- Gestational diabetes: This form occurs in pregnant females and requires the same treatment as diabetes mellitus.
Is my dog at risk of diabetes?
In addition to genetic factors (as mentioned above) there are several causes of diabetes mellitus which could put your dog more at risk. These include:
- Age. While diabetes can occur at any age (including puppyhood), it mostly occurs later in life in dogs over the age of 7 years.
- Gender. Unspayed female dogs are twice as likely to develop diabetes than male dogs and those that are pregnant could even develop gestational diabetes.
- Recurrent episodes of chronic pancreatitis. Chronic or repeated pancreatitis (inflammation of the pancreas) can eventually cause long term damage to the beta cells of the pancreas where insulin is made.
- Obesity. Obesity contributes to insulin resistance and is a risk factor for pancreatitis, which can lead to diabetes.
- Auto immune disorders. Some autoimmune disorders and viral diseases are also thought to possibly trigger diabetes as the body starts to destroy its own beta cells in the pancreas.
- Stress. Anxiety or emotional stress can increase the blood glucose, so you should ensure that your Cavapoo remains calm as much as possible.
How common is diabetes in dogs?
Dr. Allison O’Kell says that diabetes is one of the most common endocrine diseases in dogs, although it is often misdiagnosed. It is estimated that anywhere from 1 in 500 to 1 in 100 dogs will develop diabetes in their lifetime, although this appears to be on the increase.
Of that number, more than 95% of cases of diabetes in dogs are Type I, with Type II considered to be much more rare.
How do you know if your dog has diabetes?
Canine diabetes usually has a slow onset, so to begin with the symptoms of diabetes may not be obvious.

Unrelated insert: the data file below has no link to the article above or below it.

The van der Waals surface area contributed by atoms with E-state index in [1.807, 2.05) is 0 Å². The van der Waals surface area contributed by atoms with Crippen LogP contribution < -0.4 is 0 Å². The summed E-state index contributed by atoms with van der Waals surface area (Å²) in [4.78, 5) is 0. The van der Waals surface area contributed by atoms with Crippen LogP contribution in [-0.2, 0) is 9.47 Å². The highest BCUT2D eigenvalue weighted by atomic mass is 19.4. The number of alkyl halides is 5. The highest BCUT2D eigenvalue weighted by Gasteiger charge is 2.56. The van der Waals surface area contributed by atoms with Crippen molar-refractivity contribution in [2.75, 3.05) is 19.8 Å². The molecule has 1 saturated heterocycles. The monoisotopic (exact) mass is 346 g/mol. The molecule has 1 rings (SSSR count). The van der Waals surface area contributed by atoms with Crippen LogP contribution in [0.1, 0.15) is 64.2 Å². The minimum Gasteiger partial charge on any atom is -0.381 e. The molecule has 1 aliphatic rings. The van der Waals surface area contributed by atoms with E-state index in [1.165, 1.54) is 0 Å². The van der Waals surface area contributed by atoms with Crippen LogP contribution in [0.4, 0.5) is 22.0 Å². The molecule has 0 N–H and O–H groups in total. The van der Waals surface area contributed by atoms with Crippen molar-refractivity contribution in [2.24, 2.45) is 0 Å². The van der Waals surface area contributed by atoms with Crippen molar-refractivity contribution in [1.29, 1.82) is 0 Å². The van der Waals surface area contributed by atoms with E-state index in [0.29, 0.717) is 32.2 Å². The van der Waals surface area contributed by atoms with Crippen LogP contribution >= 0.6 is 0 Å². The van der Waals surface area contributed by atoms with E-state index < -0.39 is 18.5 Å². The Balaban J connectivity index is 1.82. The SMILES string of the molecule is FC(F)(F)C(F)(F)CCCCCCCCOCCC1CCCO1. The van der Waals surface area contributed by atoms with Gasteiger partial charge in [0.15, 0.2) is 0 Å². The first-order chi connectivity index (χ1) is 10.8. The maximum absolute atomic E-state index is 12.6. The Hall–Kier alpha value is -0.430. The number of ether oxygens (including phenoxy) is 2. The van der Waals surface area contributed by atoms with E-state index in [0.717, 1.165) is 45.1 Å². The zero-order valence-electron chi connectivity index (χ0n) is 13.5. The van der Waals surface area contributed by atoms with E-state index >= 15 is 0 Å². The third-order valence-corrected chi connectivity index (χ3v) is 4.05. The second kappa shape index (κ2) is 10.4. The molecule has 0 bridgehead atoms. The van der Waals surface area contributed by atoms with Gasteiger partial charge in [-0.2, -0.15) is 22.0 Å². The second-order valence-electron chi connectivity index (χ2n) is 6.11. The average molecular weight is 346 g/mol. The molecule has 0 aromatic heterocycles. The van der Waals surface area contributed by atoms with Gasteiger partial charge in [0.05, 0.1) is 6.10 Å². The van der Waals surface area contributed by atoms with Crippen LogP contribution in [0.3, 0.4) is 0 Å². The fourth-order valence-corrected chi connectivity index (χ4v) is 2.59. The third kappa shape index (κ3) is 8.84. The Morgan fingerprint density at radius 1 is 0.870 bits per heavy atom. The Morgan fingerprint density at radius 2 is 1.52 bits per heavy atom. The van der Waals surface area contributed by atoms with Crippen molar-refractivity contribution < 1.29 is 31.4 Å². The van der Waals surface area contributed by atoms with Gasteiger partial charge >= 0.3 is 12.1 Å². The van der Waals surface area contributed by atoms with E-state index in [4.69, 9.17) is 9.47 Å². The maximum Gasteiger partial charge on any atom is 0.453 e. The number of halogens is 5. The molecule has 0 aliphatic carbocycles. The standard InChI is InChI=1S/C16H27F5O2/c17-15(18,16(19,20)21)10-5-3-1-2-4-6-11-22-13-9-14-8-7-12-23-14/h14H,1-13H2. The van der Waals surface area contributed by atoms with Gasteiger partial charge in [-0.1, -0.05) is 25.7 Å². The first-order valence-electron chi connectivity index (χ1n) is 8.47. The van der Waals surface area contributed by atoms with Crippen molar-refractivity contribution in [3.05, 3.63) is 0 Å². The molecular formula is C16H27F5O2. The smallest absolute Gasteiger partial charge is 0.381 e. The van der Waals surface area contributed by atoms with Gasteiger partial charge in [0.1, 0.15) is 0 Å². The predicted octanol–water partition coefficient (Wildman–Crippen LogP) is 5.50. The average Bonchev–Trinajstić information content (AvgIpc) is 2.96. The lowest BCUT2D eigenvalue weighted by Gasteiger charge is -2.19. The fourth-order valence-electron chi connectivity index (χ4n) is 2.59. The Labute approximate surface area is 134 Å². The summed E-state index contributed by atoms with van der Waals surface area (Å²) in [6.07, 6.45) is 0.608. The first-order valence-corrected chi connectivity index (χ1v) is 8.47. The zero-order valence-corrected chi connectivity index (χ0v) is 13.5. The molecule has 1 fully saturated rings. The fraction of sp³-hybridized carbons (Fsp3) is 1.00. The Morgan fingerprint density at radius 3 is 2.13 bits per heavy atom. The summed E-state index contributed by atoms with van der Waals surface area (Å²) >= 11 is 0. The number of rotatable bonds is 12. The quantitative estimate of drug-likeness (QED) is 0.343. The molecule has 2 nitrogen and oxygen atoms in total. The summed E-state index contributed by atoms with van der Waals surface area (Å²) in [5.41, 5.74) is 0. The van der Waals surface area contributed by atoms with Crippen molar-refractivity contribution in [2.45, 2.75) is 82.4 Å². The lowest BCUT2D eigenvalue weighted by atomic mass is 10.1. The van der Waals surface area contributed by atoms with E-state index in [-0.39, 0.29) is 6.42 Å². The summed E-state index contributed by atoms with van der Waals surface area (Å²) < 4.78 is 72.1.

With insulin deficiency diabetes, all of the clinical signs relate to the fact that the blood sugar level is running too high (hypoglycemia).
Therefore your dog may start drinking more water and increased urination (and in larger amounts)! They may even have accidents in the house as the body tries to rid itself of excess glucose. Dogs may also eat more while losing or maintaining weight, as they desperately try to fuel their body with energy.
These symptoms are not specific to diabetes, but they are big indicators that your dog should be examined by your veterinarian.
Diabetes is a condition whereby the sooner it’s diagnosed and treated, the better the outcome for your dog. So if you’re suspicious that your Cavapoo may be showing any of these symptoms of diabetes, then a trip to the vet could save you both a lot of trouble, time and money in the future.
- Sweet-smelling or fruity breath
- Urinary tract infections
- Kidney failure
- Diabetic cataracts which can lead to blindness
- Severe skin infections
How to treat a Cavapoo with diabetes
When your dog is first diagnosed with diabetes, you may have to make more frequent vet visits for testing and medication adjustments. The veterinarian will help determine the best treatment and management plan for your dog, whilst monitoring their progress in the early stages.
Treatment for dog diabetes is typically straightforward and easy to integrate into your daily routine. It includes:
- A balanced diet. Your vet will recommend the best dog food to give your diabetic dog, but it should include high-quality protein, fiber, and complex carbohydrates to help slow the absorption of glucose.
- Consistent exercise. To help avoid sudden spikes or drops in glucose levels, it is important that your dogs maintain a moderate but consistent exercise routine.
- Insulin injections. These injections are administered as a combination of a long-acting injection plus one injection daily before a meal. This will help with good blood glucose control and enable the levels to remain in the normal range, following each bowl of food.
- Medical tag. It is always a good idea to let people who deal with your dog regularly know of their condition. For those who may be unaware that your dog is diabetic, why not get a medical tag and add it to their collar? We particularly like this medical dog alert tag which can be purchased from Amazon.
What diet should you feed a dog with diabetes?
All dogs should be fed a nutritious diet, regardless of whether they have diabetes or not. For a dog with canine diabetes, it should be given a consistent supply of nutrients to make it easier to balance the insulin around the food.
The carbohydrate content of the food is also important as they have a greater effect on the blood glucose levels than any other nutrient. Foods that contain complex carbohydrates and fiber are recommended because they slow down digestion, allowing a sustained release of glucose into the blood stream.